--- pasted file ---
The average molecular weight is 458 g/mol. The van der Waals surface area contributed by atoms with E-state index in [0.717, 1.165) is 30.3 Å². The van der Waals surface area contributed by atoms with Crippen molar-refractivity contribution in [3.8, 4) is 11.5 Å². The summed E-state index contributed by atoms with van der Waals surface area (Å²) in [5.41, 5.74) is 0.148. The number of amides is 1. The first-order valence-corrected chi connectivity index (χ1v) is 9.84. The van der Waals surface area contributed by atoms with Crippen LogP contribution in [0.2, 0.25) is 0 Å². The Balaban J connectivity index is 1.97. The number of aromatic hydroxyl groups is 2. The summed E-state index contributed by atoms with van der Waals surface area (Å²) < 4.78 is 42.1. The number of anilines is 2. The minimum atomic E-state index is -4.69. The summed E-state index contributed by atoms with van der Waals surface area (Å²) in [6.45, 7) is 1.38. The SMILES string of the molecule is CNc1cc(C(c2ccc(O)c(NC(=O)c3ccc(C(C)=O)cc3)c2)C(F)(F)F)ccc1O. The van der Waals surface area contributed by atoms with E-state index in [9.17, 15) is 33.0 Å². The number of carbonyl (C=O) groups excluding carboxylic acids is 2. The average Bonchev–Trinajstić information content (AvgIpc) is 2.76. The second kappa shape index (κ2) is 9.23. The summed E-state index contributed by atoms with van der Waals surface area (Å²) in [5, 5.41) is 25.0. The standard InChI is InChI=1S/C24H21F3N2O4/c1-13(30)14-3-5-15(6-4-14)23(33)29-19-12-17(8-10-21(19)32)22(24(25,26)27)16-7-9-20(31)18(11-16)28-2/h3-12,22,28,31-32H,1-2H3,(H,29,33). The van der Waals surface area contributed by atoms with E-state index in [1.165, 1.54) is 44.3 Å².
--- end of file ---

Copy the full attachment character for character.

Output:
The average molecular weight is 458 g/mol. The van der Waals surface area contributed by atoms with E-state index in [0.717, 1.165) is 30.3 Å². The van der Waals surface area contributed by atoms with Crippen molar-refractivity contribution in [3.8, 4) is 11.5 Å². The summed E-state index contributed by atoms with van der Waals surface area (Å²) in [5.41, 5.74) is 0.148. The number of amides is 1. The first-order valence-corrected chi connectivity index (χ1v) is 9.84. The van der Waals surface area contributed by atoms with Crippen LogP contribution in [0.2, 0.25) is 0 Å². The Balaban J connectivity index is 1.97. The number of aromatic hydroxyl groups is 2. The summed E-state index contributed by atoms with van der Waals surface area (Å²) < 4.78 is 42.1. The number of anilines is 2. The minimum atomic E-state index is -4.69. The summed E-state index contributed by atoms with van der Waals surface area (Å²) in [6.45, 7) is 1.38. The SMILES string of the molecule is CNc1cc(C(c2ccc(O)c(NC(=O)c3ccc(C(C)=O)cc3)c2)C(F)(F)F)ccc1O. The van der Waals surface area contributed by atoms with E-state index in [9.17, 15) is 33.0 Å². The number of carbonyl (C=O) groups excluding carboxylic acids is 2. The average Bonchev–Trinajstić information content (AvgIpc) is 2.76. The second kappa shape index (κ2) is 9.23. The summed E-state index contributed by atoms with van der Waals surface area (Å²) in [5, 5.41) is 25.0. The standard InChI is InChI=1S/C24H21F3N2O4/c1-13(30)14-3-5-15(6-4-14)23(33)29-19-12-17(8-10-21(19)32)22(24(25,26)27)16-7-9-20(31)18(11-16)28-2/h3-12,22,28,31-32H,1-2H3,(H,29,33). The van der Waals surface area contributed by atoms with E-state index in [1.165, 1.54) is 44.3 Å².